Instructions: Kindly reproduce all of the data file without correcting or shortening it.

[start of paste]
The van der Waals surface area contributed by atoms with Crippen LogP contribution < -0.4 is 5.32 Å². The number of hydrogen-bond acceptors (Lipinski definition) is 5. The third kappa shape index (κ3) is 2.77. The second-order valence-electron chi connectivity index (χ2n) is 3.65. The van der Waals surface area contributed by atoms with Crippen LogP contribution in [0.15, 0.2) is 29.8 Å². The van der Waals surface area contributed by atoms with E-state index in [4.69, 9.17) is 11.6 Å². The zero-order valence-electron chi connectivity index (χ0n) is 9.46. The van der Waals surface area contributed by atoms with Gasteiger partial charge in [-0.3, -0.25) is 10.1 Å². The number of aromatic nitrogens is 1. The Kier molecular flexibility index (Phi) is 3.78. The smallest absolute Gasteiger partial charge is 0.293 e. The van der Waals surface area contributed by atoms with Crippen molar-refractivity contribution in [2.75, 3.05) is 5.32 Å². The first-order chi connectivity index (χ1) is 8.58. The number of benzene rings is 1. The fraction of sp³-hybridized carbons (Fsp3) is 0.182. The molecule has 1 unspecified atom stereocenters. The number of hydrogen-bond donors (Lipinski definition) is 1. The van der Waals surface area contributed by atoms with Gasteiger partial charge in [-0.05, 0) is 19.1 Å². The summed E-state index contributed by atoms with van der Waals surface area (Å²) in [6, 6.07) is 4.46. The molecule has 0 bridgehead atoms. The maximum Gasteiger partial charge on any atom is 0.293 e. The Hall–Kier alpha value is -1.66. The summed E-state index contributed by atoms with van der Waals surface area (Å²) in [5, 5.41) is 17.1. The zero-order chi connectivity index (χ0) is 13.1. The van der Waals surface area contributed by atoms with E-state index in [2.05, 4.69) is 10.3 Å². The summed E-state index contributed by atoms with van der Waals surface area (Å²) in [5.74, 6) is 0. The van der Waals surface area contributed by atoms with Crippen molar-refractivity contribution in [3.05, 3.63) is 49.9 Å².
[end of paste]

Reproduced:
The van der Waals surface area contributed by atoms with Crippen LogP contribution < -0.4 is 5.32 Å². The number of hydrogen-bond acceptors (Lipinski definition) is 5. The third kappa shape index (κ3) is 2.77. The second-order valence-electron chi connectivity index (χ2n) is 3.65. The van der Waals surface area contributed by atoms with Crippen LogP contribution in [0.15, 0.2) is 29.8 Å². The van der Waals surface area contributed by atoms with E-state index in [4.69, 9.17) is 11.6 Å². The zero-order valence-electron chi connectivity index (χ0n) is 9.46. The van der Waals surface area contributed by atoms with Gasteiger partial charge in [-0.3, -0.25) is 10.1 Å². The number of aromatic nitrogens is 1. The Kier molecular flexibility index (Phi) is 3.78. The smallest absolute Gasteiger partial charge is 0.293 e. The van der Waals surface area contributed by atoms with Crippen molar-refractivity contribution in [2.75, 3.05) is 5.32 Å². The first-order chi connectivity index (χ1) is 8.58. The number of benzene rings is 1. The fraction of sp³-hybridized carbons (Fsp3) is 0.182. The molecule has 1 unspecified atom stereocenters. The number of hydrogen-bond donors (Lipinski definition) is 1. The van der Waals surface area contributed by atoms with Gasteiger partial charge in [-0.05, 0) is 19.1 Å². The summed E-state index contributed by atoms with van der Waals surface area (Å²) in [6, 6.07) is 4.46. The molecule has 0 bridgehead atoms. The maximum Gasteiger partial charge on any atom is 0.293 e. The Hall–Kier alpha value is -1.66. The summed E-state index contributed by atoms with van der Waals surface area (Å²) in [5, 5.41) is 17.1. The zero-order chi connectivity index (χ0) is 13.1. The van der Waals surface area contributed by atoms with E-state index in [2.05, 4.69) is 10.3 Å². The summed E-state index contributed by atoms with van der Waals surface area (Å²) in [5.74, 6) is 0. The van der Waals surface area contributed by atoms with Crippen molar-refractivity contribution in [3.05, 3.63) is 49.9 Å².